Toads on roads helped with new signs

Published
03.03.2016

Each year local volunteers help around 5,000 toads cross our county's roads

With 24 official toad crossings around the county, Gloucestershire Wildlife Trust and their volunteers go out on 'toad patrols' at dusk between February and April.

Toads move on mass in their hundreds if not thousands, usually within a week, to their ancestral breeding ponds. They migrate along the same route every year, no matter what stands in their way.  This can often lead to them crossing busy roads, and since they do it at dusk their journey clashes with rush hour.

Volunteers patrol the pavements and verges to find toads. They record the numbers found then carry them across the road in buckets to release them safely on the other side.

This year, the county council has provided new signage for the volunteers to install to help in their bid to make sure the toads have a safe journey.

Ellen Winter, community officer at Gloucestershire Wildlife Trust said, "Searching for a mate, many toads have their 12 year lifespan cut brutally short by traffic on roads built across the routes to their breeding ponds. Your local area probably has at least one toad crossing and we need more patrollers to spare their help for a few hours."

Patroller Nicola Simpson said, "I started patrolling the Ruscombe crossing last year and really enjoyed it. It's not often you get the chance to get up close to wildlife, whilst also helping with their conservation. It was great to see so many local residents in Ruscombe getting involved in patrolling, slowing their cars down when they saw you or just saying well done as they passed by. Last year we saved over 100 toads from getting run over on the road, many more frogs and also a few newts. There is a real community spirit with toad patrolling; it's a great activity to get involved in."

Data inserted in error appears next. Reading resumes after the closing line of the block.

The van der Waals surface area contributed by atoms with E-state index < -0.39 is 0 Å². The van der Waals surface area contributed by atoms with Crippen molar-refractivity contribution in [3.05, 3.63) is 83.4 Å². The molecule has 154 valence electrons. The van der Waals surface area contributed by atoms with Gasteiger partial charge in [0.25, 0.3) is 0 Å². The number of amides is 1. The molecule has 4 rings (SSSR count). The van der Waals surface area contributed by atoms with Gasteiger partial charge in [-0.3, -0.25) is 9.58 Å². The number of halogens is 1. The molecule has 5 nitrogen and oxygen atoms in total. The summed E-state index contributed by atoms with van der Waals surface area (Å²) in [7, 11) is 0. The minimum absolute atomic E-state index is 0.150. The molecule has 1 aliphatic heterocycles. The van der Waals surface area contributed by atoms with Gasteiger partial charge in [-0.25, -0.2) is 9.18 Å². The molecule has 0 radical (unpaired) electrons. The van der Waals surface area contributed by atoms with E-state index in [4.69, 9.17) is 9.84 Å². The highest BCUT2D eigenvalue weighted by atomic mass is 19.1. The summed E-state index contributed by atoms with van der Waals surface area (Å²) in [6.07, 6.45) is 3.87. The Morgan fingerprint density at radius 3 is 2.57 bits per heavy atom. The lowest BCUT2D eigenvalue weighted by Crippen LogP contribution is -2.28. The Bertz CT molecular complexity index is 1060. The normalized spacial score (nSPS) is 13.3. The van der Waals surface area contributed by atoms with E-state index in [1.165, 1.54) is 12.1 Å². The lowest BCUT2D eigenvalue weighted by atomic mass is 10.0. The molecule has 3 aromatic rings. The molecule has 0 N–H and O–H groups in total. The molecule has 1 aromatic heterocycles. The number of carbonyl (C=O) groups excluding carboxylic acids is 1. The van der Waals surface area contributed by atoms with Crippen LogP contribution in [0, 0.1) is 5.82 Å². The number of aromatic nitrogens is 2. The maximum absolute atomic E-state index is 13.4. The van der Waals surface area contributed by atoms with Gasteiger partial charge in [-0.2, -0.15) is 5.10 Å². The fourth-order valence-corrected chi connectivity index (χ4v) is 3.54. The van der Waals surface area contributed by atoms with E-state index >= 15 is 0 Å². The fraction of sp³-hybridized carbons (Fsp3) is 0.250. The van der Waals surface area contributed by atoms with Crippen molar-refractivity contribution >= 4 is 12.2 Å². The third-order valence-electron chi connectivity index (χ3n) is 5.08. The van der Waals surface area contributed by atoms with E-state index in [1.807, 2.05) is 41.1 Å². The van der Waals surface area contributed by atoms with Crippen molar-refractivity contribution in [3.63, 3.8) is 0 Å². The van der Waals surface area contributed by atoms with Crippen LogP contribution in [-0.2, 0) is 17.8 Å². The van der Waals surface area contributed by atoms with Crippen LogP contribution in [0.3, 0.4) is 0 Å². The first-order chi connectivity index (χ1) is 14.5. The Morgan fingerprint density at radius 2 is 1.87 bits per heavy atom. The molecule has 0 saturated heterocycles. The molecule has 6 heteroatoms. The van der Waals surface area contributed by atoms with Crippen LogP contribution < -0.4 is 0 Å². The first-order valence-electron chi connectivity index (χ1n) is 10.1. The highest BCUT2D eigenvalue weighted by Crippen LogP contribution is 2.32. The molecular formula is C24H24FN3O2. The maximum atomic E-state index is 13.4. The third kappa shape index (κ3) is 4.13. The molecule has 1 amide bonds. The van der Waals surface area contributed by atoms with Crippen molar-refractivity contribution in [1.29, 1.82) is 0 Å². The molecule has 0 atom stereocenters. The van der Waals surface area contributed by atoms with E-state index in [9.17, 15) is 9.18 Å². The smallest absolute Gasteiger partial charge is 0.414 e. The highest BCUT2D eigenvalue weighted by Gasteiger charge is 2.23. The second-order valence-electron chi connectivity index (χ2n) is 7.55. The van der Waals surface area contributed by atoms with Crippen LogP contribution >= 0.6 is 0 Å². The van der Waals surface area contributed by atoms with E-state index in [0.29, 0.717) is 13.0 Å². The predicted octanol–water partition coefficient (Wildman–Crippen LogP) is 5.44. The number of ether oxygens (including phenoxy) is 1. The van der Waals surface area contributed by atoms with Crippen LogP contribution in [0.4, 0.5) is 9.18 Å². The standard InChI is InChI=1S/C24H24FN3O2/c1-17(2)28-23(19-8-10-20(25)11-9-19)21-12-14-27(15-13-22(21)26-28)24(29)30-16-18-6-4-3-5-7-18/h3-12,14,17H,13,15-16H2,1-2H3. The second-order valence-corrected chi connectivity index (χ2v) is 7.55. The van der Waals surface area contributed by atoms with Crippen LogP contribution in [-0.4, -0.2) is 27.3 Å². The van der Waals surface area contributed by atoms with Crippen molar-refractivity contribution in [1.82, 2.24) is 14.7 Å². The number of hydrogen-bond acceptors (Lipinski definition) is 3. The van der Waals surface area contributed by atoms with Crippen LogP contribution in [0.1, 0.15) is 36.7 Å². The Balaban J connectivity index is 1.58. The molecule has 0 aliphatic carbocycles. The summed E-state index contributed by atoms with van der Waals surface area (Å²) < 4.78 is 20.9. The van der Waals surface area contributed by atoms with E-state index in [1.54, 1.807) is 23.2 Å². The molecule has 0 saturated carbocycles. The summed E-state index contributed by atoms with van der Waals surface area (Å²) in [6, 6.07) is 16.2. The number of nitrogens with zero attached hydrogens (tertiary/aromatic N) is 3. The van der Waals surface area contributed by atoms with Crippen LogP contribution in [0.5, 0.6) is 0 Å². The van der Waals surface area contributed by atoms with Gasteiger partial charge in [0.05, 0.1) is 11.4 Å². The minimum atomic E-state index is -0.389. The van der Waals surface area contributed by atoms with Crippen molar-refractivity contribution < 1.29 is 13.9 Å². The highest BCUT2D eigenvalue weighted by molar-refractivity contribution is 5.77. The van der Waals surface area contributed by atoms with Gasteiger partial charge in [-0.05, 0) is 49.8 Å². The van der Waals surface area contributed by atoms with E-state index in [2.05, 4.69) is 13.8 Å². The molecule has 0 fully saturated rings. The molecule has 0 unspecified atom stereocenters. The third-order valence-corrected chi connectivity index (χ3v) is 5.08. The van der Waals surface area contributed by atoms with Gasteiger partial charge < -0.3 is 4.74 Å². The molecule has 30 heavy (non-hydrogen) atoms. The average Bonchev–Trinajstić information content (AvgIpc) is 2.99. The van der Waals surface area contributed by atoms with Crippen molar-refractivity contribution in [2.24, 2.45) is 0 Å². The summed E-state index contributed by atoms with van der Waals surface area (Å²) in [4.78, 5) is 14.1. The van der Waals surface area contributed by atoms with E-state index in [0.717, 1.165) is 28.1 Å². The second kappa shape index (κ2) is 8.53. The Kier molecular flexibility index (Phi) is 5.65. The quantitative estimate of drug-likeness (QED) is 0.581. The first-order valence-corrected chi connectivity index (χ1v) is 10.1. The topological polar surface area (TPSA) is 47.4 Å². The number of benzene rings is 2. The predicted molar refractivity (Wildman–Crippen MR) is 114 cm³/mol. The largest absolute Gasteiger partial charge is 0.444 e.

Cllr Vernon Smith, cabinet member for highways said, "Toad crossings are one example of the more unusual ways we work with local charities and community groups to keep our county moving. Follow @GlosRoads to find out what we're working on, and look out for the hashtag #highways365 to see how crews are busy 365 days year."

Volunteers are needed to help local 'toads on roads' patrols. Residents can put their name forward by emailing glos.toads@gmail.com.

All you need for patrolling are warm clothes, something reflective, a bucket and a torch. You can take part as little or as often as you like.

Last year more than 100 volunteer toad patrollers from all walks of life headed out on mild evenings between February and April to save toads that were migrating to the ponds where they were born

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